Ocean Equity Research

An Analysis of Sovereign Rights and Fisheries Access Arrangements

Coastal states have compared themselves to owners of orchards from which DWFNs have been allowed to pick the apples. This argument implies that at no point does the party coming to pick the apple own the land, the trees and the apples (or the ecosystem, the fishery and the fish stock). Until the apple is picked (or the fish is caught), the holder of the access right only owns the opportunity to pick the apple (extract the fish), and even then only on a temporary and time-limited basis. The apple picker (fishing operator) only owns the apple (individual fish) once it has been removed – it is then their property as raw material. If the operator fails to pick the apple (extract the fish) during the time allocated by the arrangement, then it remains with the owner of the orchard (fishery). At no point is a claim made by the operator – in practice or in law – to the reproductive potential over time of the ecosystem, the orchard/ fishery or even individual apples/ fish and all of their future outputs.
Introduction

In our published analysis, we examine the function of fisheries access arrangements (FAAs) and how they relate to catch allocation discussions at the Indian Ocean Tuna Commission (IOTC). Through an analysis of the Law of the Sea (UNCLOS), publicly available FAAs, and national legislation, we show how historical catch taken in coastal State waters under FAAs does not imply historical rights for distant water fishing nations (DWFNs), and we briefly discuss the ramifications for coastal States and DWFNs.

Determining how historical catch taken by foreign fishing vessels within coastal State waters should be attributed, is the most contentious element of the ongoing catch allocation negotiations in the IOTC. Negotiations have revolved around two opposing proposals: coastal states have advocated that: “all historical catches taken within an area under the national jurisdiction of a CPC shall be attributed solely to the CPC with jurisdiction over that area, regardless of the flag of the vessels that took such catches”. In contrast, the EU and some DWFNs have proposed that historical catch from an EEZ should be attributed based on the flag of the vessel by which it was taken, even if this was a foreign vessel inside an EEZ.

For the legal review of FAAs, we examined publicly available FAAs, namely, EU Sustainable Fisheries Partnership Agreements (SFPAs) for tuna, and the Pacific Islands Multilateral Tuna Treaty with the United States (FFA-US MLTT). At the time of writing this paper (2023), the EU had 12 active SFPAs in place, with Cape Verde, Cook Islands, Côte d’Ivoire, Gabon, Guinea-Bissau, Madagascar, Mauritania, Mauritius, São Tomé and Principe, Senegal, Seychelles, and the Gambia12 (a 13th SFPA, renewed in late 2023 with Kiribati, was not part of this analysis).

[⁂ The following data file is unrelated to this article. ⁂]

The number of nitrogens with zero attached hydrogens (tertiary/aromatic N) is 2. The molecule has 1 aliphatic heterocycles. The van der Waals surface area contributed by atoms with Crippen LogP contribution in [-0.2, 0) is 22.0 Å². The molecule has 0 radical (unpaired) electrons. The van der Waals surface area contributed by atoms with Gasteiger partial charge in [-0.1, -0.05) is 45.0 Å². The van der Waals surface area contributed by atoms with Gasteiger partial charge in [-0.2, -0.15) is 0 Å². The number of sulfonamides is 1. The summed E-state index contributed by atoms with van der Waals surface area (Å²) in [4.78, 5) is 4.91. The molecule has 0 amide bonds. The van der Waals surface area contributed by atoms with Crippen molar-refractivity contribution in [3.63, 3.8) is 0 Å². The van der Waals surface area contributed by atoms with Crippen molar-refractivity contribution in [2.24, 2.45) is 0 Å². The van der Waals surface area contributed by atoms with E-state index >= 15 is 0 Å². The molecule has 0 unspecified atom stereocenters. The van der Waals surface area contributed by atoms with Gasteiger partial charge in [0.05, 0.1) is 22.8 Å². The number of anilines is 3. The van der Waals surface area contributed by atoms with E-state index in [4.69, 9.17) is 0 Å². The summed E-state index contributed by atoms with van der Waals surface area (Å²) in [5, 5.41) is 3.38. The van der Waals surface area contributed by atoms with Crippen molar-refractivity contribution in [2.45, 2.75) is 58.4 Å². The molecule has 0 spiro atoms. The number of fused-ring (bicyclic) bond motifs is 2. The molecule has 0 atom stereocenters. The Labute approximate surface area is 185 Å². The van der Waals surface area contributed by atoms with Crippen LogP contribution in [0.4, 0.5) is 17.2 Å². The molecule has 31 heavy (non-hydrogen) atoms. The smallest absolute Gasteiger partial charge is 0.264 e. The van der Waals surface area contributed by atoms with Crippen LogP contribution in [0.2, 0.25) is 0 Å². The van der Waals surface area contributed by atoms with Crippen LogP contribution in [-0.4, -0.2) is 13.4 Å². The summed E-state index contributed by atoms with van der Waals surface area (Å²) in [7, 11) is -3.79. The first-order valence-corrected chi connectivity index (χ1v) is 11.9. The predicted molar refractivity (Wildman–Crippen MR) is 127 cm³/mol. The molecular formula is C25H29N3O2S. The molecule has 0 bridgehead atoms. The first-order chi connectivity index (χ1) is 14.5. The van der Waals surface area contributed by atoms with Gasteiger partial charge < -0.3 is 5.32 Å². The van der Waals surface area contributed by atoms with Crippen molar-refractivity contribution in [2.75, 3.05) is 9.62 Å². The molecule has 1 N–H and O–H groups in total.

Analysis

UNCLOS provides coastal States with sovereign rights to explore, exploit, conserve and manage the living resources of their exclusive economic zones (EEZs). These rights (and concomitant obligations) remain perpetually with the coastal State. The analysis of the 12 EU fishing access arrangements and the national legislation of their respective parties shows that these arrangements do not even mention the possibility of historical rights. They grant a right of access to EU distant water fishing vessels for a specific duration and do not transfer ongoing rights over the resources fished.

Our analysis of the EU SFPAs and related national legislation does not reveal any reference to the transfer of enduring rights from the coastal State to the flag State. None of the EU arrangements mentions future catch history. Permission to fish in the EEZ is limited to a specified period and only grants access, not ongoing rights.

The EU proposal to attribute historical catch caught within EEZs mainly to flag States is therefore not contemplated in UNCLOS nor in national legislation. It is also not addressed in FAAs negotiated to facilitate foreign fishing access to EEZs.


Flag State attribution for EEZ and high seas

If adopted at the IOTC, this model of attributing catch from a coastal State’s EEZ to a foreign flag would radically alter the operation of tuna fisheries and the implementation of FAAs in the Indian Ocean. It would dramatically increase the power of the historically dominant EU, and effectively enshrine them with ownership—or at least control—of the region’s tuna fisheries. Over the course of 40 years of fishing in the Indian Ocean, the EU fleet and EU-owned vessels have fished around three million tons of yellowfin, skipjack and bigeye tuna in the waters of coastal states.